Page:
Himself: Up and out by seven to the Auto Museum where he is helping docent a car show.
Herself: Worked on this entry till almost nine. Walk. Stores. Played here, cooked dinner….I cannot believe I am so domestic.
Gratitude: A quiet day.
Above the pool are the tennis courts.
Yes, it is ten feet deep everywhere except for an area in the water behind the diving platform....perhaps 12x15. The gold is real. These Roman Pool mosaics will take your breath away too. The pool was heated and the air was steam heated around it. Situated into a hill, outside you will find doors and stairs that are in odd shapes and places to conform to the hill. On one side, there is even a stairway that leads nowhere. On top are the tennis courts. No longer used because of the glass skylights inset into the surface, they leak less now because of careful maintenance.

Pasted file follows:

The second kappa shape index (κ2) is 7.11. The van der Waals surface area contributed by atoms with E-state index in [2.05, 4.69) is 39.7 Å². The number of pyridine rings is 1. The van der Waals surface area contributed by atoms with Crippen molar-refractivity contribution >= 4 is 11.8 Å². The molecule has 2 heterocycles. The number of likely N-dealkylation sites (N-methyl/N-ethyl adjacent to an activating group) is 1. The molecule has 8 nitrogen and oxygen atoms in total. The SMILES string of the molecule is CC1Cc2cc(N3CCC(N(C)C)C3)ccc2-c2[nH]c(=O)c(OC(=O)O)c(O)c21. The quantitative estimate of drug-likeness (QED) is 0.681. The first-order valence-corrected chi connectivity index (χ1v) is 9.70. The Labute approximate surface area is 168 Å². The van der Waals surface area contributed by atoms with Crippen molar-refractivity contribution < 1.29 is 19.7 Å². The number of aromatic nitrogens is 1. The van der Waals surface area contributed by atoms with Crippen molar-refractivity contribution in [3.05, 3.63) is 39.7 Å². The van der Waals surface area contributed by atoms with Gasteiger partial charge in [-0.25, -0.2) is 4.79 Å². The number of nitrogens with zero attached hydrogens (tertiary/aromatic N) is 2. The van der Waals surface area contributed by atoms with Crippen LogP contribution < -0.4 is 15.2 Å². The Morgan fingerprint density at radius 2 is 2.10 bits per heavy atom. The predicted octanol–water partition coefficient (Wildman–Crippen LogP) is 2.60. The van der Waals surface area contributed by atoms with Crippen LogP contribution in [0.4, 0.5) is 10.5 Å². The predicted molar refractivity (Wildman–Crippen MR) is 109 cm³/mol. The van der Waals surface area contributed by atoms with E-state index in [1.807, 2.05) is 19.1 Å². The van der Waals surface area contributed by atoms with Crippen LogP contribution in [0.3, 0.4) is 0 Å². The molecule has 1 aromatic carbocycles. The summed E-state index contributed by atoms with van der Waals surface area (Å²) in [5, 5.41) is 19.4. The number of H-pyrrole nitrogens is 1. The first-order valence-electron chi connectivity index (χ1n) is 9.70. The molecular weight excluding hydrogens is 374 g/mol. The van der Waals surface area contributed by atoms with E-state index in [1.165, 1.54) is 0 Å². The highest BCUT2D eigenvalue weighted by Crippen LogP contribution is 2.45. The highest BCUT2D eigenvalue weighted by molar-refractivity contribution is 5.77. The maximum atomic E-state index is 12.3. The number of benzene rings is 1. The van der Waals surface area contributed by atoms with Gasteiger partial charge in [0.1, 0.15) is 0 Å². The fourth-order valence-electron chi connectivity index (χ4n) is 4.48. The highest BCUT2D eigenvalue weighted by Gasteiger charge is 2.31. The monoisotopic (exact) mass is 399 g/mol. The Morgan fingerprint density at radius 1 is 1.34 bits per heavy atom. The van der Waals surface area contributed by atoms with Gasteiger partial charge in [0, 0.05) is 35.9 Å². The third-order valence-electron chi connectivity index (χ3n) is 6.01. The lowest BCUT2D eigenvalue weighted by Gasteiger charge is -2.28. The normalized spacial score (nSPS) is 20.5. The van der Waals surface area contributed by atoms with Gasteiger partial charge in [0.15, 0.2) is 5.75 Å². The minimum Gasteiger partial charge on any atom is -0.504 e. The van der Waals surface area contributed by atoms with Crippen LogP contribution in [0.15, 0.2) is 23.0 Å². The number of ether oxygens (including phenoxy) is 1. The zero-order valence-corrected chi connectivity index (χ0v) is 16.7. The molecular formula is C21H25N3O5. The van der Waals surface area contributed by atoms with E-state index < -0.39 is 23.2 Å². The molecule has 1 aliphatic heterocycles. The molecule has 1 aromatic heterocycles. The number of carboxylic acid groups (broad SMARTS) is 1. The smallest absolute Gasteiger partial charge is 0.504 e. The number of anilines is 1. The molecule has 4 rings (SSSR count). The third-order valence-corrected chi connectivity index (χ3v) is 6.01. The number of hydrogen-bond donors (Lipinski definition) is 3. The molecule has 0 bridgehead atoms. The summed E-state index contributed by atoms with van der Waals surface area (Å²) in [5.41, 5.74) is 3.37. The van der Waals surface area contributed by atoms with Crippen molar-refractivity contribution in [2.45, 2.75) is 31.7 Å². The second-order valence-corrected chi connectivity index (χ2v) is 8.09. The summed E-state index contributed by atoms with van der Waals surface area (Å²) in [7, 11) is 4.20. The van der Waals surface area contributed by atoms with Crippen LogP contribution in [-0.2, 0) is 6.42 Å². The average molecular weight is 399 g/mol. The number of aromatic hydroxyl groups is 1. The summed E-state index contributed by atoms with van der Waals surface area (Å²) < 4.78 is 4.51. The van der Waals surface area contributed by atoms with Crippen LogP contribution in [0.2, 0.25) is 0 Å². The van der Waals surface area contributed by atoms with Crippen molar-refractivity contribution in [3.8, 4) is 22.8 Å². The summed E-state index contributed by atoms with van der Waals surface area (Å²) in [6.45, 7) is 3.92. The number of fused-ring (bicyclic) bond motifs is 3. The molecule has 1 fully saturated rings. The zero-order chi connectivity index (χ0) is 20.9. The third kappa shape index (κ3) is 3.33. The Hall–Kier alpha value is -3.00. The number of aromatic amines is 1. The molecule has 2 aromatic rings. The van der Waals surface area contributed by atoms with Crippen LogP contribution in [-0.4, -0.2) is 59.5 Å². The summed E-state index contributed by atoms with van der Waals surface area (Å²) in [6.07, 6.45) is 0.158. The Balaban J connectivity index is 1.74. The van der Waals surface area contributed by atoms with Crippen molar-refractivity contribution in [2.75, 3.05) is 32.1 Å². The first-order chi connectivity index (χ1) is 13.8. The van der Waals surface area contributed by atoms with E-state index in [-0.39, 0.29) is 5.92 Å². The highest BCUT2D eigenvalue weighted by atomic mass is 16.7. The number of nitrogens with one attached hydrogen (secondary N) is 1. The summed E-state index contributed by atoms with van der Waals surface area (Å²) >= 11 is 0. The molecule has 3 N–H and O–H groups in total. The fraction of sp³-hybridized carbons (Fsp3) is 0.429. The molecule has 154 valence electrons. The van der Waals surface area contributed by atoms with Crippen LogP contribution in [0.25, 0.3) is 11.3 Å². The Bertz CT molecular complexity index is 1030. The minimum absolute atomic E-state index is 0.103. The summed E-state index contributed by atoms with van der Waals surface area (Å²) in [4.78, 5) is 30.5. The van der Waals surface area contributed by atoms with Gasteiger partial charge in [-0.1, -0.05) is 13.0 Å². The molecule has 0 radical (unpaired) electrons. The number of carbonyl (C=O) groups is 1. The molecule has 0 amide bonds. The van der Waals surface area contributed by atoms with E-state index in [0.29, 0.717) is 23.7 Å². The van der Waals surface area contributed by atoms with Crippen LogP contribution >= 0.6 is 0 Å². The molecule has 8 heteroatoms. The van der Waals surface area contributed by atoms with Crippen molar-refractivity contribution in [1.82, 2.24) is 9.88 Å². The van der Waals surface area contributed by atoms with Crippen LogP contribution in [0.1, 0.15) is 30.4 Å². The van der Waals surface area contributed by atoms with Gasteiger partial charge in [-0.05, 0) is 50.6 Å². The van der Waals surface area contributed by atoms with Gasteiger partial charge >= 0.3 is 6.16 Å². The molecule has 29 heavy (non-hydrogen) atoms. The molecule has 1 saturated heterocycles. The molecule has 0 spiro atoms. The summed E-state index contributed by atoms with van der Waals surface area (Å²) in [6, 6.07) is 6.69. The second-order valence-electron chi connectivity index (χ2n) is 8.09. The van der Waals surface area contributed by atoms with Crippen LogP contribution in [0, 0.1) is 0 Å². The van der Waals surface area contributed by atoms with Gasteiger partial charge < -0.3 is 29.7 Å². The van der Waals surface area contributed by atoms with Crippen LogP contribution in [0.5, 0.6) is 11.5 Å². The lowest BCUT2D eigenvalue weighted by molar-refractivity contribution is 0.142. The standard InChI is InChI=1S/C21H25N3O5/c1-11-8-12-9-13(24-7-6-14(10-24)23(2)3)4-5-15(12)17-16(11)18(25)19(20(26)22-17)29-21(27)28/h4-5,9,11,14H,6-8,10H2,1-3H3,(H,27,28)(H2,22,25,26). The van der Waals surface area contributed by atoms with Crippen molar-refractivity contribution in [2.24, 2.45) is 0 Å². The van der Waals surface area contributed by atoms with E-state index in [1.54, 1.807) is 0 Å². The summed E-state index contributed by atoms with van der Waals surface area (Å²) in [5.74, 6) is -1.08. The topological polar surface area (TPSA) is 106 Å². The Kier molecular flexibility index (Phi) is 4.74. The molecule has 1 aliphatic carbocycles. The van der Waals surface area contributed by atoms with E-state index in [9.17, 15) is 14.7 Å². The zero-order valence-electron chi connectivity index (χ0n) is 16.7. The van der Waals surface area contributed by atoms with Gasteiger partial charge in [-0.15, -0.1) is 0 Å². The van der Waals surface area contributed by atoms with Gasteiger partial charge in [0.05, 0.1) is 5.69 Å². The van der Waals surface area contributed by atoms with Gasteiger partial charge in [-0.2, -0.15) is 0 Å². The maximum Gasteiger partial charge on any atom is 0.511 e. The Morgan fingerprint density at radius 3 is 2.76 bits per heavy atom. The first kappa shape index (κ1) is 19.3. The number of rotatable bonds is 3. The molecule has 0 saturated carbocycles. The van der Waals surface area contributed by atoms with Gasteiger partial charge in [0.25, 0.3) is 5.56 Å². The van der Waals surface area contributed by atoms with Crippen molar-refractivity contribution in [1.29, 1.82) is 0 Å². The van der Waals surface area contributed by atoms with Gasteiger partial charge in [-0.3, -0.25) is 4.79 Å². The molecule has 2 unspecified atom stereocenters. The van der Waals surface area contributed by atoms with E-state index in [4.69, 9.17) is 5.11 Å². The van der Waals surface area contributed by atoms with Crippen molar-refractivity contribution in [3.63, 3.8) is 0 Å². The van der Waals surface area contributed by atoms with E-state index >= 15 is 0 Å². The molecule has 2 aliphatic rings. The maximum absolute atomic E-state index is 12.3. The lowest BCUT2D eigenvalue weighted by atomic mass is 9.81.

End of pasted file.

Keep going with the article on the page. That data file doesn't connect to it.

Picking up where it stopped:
PlanetWare says of the indoor pool, “The other, a Roman bath, is under cover and is so big that Hearst had two tennis courts built on top of it. The concrete building is faced in tiles of brightly colored Venetian glass and some of gold, a task which took the Italian craftsmen three years to complete. Hearst was said to have derived the inspiration for this from a visit to the fifth century Galla Placidia Mausoleum in Ravenna.”
Above: Door to diving platform, and the clarity of the water with reflections of the alabaster lamp shades and the marble ladder.
Originally, one of the perks of working here at the Castle was permission to swim in the pools. Last time we were here, that permission had been revoked. This time, our first guide told us that once a year the staff were allowed to swim in the outdoor Grecian pool.
Outside to the north, there are stairs disappearing into a wall, and to the south, a tiny door opens onto working spaces.